Diesel Fix Found to Affect Performance

Volkswagen has been cleared to sell fixed diesels in the U.S, but European owners aren't so happy with fixed vehicles

Image credit: Teknikens Varld
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The Environment Protection Agency has allowed VW and Audi to sell fixed diesel vehicles in the U.S, this comes after the Volkswagen was banned from selling diesels in the U.S since it admitted to cheating emissions tests in 2015.

While U.S buyers may be happy to have diesel vehicles back in the market, European owners aren’t so thrilled with the diesel fix. There is now some evidence that the diesel fix affects the performance of the vehicle.

Teknikens Varld, a Swedish website, tested 10 cars before and after the fix and found that despite Volkswagen promising that the cars would stay exactly the same as before, performance and fuel economy had decreased in many vehicles. Moreover, some cars actually gained some power after the fix, but they also showed a higher fuel consumption.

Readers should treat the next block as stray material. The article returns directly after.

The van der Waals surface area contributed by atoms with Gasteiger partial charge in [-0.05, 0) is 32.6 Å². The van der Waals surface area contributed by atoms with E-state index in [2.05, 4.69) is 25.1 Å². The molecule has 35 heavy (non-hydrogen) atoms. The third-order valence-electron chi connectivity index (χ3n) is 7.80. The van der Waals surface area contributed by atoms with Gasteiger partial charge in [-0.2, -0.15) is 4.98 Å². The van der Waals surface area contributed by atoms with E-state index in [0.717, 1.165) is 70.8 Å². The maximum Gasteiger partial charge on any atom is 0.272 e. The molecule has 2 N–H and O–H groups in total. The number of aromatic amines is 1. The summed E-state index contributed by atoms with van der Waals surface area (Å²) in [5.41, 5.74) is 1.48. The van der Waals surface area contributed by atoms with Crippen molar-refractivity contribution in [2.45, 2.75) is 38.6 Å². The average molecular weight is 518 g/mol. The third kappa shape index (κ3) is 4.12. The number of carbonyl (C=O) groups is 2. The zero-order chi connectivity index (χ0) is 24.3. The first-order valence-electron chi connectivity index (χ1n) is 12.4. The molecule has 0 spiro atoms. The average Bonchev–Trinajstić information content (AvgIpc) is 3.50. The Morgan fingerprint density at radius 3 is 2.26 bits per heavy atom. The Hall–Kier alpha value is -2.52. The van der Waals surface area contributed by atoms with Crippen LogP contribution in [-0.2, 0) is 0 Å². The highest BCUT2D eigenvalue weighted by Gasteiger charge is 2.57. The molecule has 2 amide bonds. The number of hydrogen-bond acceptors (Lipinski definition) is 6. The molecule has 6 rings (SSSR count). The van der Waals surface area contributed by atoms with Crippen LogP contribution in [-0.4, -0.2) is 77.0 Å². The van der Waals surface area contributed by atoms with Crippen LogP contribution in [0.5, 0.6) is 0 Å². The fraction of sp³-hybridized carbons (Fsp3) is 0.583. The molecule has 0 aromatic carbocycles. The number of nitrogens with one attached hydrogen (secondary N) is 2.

The test revealed that the loss of power and torque is as much as 10% on some cats, while others saw a delay in the delivery of the torque, leading to an impression that the vehicle feels weaker.

One of the vehicles tested, an all-wheel drive Volkswagen Passat Alltrack, showed an output of 176HP and 280lb-ft prior to the fix. After the fix though, power went down to only 163 ponies while the torque was reduced to 272lb-ft.

Again it was not only the decrease in power that was found, maximum torque came between 1,500 and 2,300rpm, but the torque curve slopes after the fix. Only 162lb-ft is produced at 1,500rpm. And it isn’t until 1,900rpm that it delivers maximum torque.

According to VW Vortex, this is not the first time European owners reported that the diesel fix affects the performance of their vehicles. It is said that there has been a number of complaints pouring in, with some owners saying the fix ruined their cars.

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